Struggling teen apparel retailer Abercrombie & Fitch Friday said it would no longer consider “body type or physical attractiveness in hiring store personnel" and will abandon its “Look Policy” dress code guidelines, in part to be more accommodating to disabilities and "sincerely-held religious beliefs." Staff must now simply be “neat, clean, natural and well-groomed,” though there are still some limits on jewelry, makeup, piercings, tattoos, and headwear.
The retailer also said it would tone town its “sexualized marketing,” no longer employ shirtless models or lifeguards at store events, and refer to store employees as “brand associates” rather than “models” as it had been.
The retailer said its aim in employment going forward is to find "nice, smart optimistic people" with a "strong work ethic” who will provide good customer service.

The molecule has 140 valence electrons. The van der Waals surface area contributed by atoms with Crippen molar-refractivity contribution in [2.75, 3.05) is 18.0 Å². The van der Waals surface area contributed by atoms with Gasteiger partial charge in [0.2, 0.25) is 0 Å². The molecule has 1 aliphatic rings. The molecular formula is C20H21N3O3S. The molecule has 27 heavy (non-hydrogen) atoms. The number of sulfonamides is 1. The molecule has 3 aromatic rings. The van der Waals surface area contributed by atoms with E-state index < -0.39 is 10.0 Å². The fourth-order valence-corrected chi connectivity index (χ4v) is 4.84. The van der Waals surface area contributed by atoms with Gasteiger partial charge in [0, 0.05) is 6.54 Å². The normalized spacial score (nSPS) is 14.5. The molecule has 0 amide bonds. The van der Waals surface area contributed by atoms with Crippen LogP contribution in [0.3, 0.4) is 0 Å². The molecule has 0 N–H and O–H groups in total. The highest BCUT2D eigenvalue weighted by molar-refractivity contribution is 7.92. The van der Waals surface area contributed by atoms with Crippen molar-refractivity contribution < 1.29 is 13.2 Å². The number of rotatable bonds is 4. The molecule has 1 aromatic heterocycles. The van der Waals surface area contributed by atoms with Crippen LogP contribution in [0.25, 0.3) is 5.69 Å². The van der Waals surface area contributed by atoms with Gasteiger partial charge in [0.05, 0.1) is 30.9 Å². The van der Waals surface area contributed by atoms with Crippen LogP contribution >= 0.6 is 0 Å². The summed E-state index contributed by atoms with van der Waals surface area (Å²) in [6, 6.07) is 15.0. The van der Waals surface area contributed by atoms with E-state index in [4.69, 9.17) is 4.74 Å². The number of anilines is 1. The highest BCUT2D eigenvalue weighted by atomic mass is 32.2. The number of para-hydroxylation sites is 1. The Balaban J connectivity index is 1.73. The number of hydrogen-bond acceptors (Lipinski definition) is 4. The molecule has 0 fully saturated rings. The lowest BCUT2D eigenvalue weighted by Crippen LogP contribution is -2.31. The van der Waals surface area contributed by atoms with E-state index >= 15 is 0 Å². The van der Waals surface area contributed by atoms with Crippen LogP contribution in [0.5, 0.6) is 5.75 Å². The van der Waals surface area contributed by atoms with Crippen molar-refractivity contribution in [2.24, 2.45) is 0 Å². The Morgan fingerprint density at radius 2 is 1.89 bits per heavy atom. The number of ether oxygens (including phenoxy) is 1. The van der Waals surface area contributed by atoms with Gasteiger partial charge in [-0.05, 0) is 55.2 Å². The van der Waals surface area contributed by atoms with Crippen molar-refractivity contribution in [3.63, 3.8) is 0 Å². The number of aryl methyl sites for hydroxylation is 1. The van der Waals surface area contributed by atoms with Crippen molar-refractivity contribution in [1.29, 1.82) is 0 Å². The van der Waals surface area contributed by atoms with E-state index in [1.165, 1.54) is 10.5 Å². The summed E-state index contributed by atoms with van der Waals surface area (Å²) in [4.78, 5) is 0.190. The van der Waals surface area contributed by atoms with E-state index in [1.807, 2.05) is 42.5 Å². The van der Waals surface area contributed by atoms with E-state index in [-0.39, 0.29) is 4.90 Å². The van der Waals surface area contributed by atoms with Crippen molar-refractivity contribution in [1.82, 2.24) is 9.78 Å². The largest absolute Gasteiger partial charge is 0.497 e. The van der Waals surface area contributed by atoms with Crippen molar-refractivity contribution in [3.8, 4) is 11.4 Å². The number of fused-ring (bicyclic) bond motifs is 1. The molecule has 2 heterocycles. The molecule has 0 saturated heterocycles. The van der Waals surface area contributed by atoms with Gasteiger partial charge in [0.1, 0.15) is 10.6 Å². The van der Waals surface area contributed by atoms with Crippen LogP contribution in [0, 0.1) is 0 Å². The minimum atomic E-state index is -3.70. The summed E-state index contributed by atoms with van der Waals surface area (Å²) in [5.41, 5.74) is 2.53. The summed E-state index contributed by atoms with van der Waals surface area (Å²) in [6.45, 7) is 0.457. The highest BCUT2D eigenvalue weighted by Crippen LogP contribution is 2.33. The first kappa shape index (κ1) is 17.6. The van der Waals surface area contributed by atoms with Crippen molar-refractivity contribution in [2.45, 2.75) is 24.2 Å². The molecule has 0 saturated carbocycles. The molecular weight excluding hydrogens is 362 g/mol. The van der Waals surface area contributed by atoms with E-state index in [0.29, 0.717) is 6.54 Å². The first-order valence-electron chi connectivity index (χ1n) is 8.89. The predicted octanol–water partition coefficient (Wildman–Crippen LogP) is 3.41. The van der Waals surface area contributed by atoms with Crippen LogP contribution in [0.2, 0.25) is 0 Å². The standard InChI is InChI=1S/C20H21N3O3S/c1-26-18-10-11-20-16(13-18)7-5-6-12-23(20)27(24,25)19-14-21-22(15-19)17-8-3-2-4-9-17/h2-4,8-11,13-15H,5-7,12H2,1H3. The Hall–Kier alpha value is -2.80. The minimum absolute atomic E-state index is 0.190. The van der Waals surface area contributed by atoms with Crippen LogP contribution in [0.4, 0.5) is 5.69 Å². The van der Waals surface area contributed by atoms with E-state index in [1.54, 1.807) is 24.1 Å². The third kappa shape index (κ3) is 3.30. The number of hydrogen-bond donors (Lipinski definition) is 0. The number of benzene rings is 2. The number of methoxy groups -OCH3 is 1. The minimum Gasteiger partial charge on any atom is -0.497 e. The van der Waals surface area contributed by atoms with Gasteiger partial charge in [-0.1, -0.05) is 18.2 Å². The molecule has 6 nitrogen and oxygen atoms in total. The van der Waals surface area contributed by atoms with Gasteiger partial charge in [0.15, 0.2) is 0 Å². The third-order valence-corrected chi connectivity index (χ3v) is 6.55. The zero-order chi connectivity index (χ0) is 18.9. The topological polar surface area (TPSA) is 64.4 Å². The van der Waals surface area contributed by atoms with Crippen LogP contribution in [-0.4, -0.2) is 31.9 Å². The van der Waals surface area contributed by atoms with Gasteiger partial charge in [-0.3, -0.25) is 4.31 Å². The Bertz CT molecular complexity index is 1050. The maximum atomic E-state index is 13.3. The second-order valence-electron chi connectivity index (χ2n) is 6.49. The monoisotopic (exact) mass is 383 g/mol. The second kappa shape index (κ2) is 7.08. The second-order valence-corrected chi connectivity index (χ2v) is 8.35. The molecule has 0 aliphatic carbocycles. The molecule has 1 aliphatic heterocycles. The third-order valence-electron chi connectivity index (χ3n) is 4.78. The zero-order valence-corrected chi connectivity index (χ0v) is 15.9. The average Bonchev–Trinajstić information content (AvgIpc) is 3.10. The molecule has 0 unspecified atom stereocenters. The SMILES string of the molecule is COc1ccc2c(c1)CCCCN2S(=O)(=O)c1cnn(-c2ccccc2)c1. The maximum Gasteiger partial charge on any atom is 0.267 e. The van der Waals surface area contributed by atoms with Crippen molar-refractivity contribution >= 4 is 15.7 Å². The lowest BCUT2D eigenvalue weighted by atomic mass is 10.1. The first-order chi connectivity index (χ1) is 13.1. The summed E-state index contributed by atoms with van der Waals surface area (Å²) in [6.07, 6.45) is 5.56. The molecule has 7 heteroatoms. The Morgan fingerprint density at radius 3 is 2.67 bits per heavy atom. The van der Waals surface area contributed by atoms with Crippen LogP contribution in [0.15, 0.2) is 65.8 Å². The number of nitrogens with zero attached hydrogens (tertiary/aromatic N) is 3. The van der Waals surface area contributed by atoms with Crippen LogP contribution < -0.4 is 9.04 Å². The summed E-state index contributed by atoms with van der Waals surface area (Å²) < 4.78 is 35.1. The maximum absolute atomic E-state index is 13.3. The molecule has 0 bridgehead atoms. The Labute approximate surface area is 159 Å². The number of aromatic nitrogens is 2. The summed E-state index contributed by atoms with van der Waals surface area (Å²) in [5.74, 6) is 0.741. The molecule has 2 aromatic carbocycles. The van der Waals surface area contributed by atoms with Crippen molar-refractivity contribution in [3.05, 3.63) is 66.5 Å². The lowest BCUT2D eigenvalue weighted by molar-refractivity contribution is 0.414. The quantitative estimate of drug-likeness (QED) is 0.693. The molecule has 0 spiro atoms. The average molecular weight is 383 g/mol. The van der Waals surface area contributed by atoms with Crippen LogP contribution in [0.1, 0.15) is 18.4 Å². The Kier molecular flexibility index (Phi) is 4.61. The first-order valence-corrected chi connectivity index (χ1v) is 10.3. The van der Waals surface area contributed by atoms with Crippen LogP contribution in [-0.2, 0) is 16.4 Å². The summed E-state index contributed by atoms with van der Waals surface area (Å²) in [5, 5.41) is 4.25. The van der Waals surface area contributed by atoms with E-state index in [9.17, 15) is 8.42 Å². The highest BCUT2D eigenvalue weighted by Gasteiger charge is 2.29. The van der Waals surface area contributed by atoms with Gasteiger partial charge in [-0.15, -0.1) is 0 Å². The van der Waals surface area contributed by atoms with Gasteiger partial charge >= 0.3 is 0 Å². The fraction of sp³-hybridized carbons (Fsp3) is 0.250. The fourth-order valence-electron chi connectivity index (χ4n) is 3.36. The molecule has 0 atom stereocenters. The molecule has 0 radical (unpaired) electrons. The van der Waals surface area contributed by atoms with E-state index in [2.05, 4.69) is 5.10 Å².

It looks like Abercrombie is taking the steps to truly step away from the brand legacy left by ex-CEO Mike Jeffries, who was open about being exclusive to “cool kids” and was big on the shirtless models. Previously the retailer had said it would stop squirting cologne at its stores and turn up its famously dim lights. Such changes aren’t apparent yet at many stores, however.
These steps, much like a similar toning-down at American Apparel, are necessary and long in coming. The dress code in particular may have helped land the company in court — a case brought by a Muslim job applicant there who said she was denied a job because of her head scarf is at the Supreme Court.
The question for Abercrombie is whether it’s all too long in coming. Those still-dim stores have not been very busy lately.